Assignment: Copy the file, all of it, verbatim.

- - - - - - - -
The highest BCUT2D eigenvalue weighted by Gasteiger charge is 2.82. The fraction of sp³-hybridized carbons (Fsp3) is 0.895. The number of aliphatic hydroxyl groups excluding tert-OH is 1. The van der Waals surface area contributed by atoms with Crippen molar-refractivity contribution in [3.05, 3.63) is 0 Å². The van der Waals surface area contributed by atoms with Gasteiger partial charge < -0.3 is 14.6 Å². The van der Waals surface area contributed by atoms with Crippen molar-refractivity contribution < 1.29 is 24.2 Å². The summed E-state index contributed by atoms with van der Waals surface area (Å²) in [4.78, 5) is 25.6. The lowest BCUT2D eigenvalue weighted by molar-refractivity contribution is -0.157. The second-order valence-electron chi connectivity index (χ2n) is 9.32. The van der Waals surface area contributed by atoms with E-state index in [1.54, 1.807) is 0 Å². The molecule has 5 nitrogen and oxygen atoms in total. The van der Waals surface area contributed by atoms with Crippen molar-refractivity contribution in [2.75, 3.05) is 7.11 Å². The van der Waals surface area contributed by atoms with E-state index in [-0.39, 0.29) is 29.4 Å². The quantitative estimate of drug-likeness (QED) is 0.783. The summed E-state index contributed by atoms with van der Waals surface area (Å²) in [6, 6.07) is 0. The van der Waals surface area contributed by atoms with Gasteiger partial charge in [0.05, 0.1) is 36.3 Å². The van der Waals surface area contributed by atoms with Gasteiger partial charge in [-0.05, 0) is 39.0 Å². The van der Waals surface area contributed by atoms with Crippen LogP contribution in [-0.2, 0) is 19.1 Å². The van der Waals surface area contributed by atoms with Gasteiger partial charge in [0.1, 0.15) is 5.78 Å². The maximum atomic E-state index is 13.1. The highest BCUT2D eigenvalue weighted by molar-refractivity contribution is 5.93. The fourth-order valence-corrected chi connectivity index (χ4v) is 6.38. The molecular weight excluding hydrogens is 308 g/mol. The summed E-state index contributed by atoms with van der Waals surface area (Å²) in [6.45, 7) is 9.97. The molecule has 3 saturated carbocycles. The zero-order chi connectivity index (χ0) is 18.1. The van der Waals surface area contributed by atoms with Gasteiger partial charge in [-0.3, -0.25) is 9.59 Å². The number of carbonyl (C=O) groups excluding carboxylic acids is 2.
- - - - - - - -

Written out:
The highest BCUT2D eigenvalue weighted by Gasteiger charge is 2.82. The fraction of sp³-hybridized carbons (Fsp3) is 0.895. The number of aliphatic hydroxyl groups excluding tert-OH is 1. The van der Waals surface area contributed by atoms with Crippen molar-refractivity contribution in [3.05, 3.63) is 0 Å². The van der Waals surface area contributed by atoms with Gasteiger partial charge < -0.3 is 14.6 Å². The van der Waals surface area contributed by atoms with Crippen molar-refractivity contribution < 1.29 is 24.2 Å². The summed E-state index contributed by atoms with van der Waals surface area (Å²) in [4.78, 5) is 25.6. The lowest BCUT2D eigenvalue weighted by molar-refractivity contribution is -0.157. The second-order valence-electron chi connectivity index (χ2n) is 9.32. The van der Waals surface area contributed by atoms with E-state index in [1.54, 1.807) is 0 Å². The molecule has 5 nitrogen and oxygen atoms in total. The van der Waals surface area contributed by atoms with Crippen molar-refractivity contribution in [2.75, 3.05) is 7.11 Å². The van der Waals surface area contributed by atoms with E-state index in [-0.39, 0.29) is 29.4 Å². The quantitative estimate of drug-likeness (QED) is 0.783. The summed E-state index contributed by atoms with van der Waals surface area (Å²) in [6, 6.07) is 0. The van der Waals surface area contributed by atoms with Gasteiger partial charge in [0.05, 0.1) is 36.3 Å². The van der Waals surface area contributed by atoms with Gasteiger partial charge in [-0.05, 0) is 39.0 Å². The van der Waals surface area contributed by atoms with Crippen LogP contribution in [-0.2, 0) is 19.1 Å². The van der Waals surface area contributed by atoms with Gasteiger partial charge in [0.1, 0.15) is 5.78 Å². The maximum atomic E-state index is 13.1. The highest BCUT2D eigenvalue weighted by molar-refractivity contribution is 5.93. The fourth-order valence-corrected chi connectivity index (χ4v) is 6.38. The molecular weight excluding hydrogens is 308 g/mol. The summed E-state index contributed by atoms with van der Waals surface area (Å²) in [6.45, 7) is 9.97. The molecule has 3 saturated carbocycles. The zero-order chi connectivity index (χ0) is 18.1. The van der Waals surface area contributed by atoms with Gasteiger partial charge in [-0.3, -0.25) is 9.59 Å². The number of carbonyl (C=O) groups excluding carboxylic acids is 2.